Swedbank shares hit by lower interest income

A Swedbank branch located in downtown Stockholm is seen September 30, 2008. REUTERS/Bob Strong

Join now for FREE unlimited access to Reuters.com


STOCKHOLM, Feb 2 (Reuters) – Swedish lender Swedbank (SWEDa.ST) reported quarterly results slightly below expectations on Wednesday, with lower interest income disappointing investors and sending its shares down more than 4%.

After following a robust recovery from the first waves of the COVID-19 pandemic for much of 2021, the Nordic economies faced a hurdle at the end of the year due to the Omicron variant coronavirus and related restrictions .

“It was a quarter with stable underlying business,” Swedbank CEO Jens Henriksson told reporters.

Join now for FREE unlimited access to Reuters.com


“At the same time, this was a quarter marked by the pandemic and we are currently seeing high rates of illness among our employees.”

Pandemic brakes are already being eased in some markets, limiting damage to economies that are also battling the resurgence of inflation that has put interest rates on an upward trajectory for the first time in years.

Sweden’s oldest retail bank reported fourth-quarter operating profit down 3.4% year on year to 5.97 billion Swedish kronor ($644.93 million), slightly below 6, 10 billion crowns predicted by analysts in a Refinitiv survey.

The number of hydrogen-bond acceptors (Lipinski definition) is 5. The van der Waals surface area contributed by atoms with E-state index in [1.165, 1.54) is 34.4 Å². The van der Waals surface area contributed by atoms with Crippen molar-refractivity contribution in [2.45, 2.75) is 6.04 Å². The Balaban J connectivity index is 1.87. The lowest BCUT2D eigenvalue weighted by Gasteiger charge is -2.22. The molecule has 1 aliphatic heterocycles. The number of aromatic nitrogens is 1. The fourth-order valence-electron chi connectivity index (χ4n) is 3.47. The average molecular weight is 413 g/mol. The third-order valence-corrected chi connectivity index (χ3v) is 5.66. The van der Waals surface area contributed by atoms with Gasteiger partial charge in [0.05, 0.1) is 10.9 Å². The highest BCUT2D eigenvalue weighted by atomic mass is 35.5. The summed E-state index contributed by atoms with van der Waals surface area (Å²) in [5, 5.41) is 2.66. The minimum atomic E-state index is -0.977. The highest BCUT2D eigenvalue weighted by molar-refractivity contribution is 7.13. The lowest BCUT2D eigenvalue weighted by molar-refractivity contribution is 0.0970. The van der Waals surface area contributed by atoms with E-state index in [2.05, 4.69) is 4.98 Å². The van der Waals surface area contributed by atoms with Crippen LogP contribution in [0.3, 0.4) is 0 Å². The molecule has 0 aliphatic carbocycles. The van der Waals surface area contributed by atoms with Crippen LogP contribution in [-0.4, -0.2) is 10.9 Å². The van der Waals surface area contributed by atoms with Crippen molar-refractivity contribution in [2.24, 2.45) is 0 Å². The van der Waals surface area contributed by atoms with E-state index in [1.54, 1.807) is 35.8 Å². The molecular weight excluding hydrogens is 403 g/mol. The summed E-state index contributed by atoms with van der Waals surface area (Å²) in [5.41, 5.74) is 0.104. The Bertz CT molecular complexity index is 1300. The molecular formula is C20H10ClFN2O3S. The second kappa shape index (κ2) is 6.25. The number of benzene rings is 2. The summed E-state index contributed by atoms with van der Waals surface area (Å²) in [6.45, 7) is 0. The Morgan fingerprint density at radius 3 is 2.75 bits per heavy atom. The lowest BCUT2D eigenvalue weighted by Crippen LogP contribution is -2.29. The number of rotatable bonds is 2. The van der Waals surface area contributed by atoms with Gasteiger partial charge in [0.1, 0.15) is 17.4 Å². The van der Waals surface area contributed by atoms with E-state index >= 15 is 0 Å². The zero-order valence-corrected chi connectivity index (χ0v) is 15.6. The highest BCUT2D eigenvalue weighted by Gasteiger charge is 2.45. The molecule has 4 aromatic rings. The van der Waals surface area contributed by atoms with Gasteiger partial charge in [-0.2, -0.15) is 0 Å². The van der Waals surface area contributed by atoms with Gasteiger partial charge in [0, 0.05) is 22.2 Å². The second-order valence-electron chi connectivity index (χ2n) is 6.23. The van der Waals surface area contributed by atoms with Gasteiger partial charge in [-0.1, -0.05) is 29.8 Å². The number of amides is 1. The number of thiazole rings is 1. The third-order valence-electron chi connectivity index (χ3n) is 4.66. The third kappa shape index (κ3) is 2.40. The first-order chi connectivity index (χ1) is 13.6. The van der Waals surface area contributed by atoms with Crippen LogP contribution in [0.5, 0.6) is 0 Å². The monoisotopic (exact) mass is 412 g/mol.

The bank’s shares were down 4.2% at 0857 GMT, underperforming a 0.3% gain for the European banking index (.SX7P).

Commission income rose better than expected by 19% to 4.02 billion crowns, but interest income, including mortgages, fell by 0.3% to 6.55 billion crowns compared to expectations analysts of 6.62 billion crowns.

Analyst notes from Credit Suisse and JP Morgan cited lack of interest income as the reason for the stock price reaction.

Net credit impairments were positive at 67 million crowns, implying write-offs of previously forecast losses, but hard-to-predict gains on financial items fell 71% on the year, due to the decline in fixed income trading.

Total costs for the year were just below the $20.5 billion target, excluding money laundering investigations. The cost target is unchanged for 2022 but does not cover a new banking tax in Sweden.

As economic conditions normalized, Swedbank increased payouts to shareholders after they were suspended at the height of the pandemic.

Late on Tuesday, the bank announced that it was proposing a special dividend of 2 crowns per share, bringing the proposed total payout for 2021 to 11.25 crowns per share.

($1 = 9.2568 Swedish kronor)

Join now for FREE unlimited access to Reuters.com


Reporting by Johan Ahlander Editing by Clarence Fernandez and David Goodman

Our standards: The Thomson Reuters Trust Principles.

Comments are closed.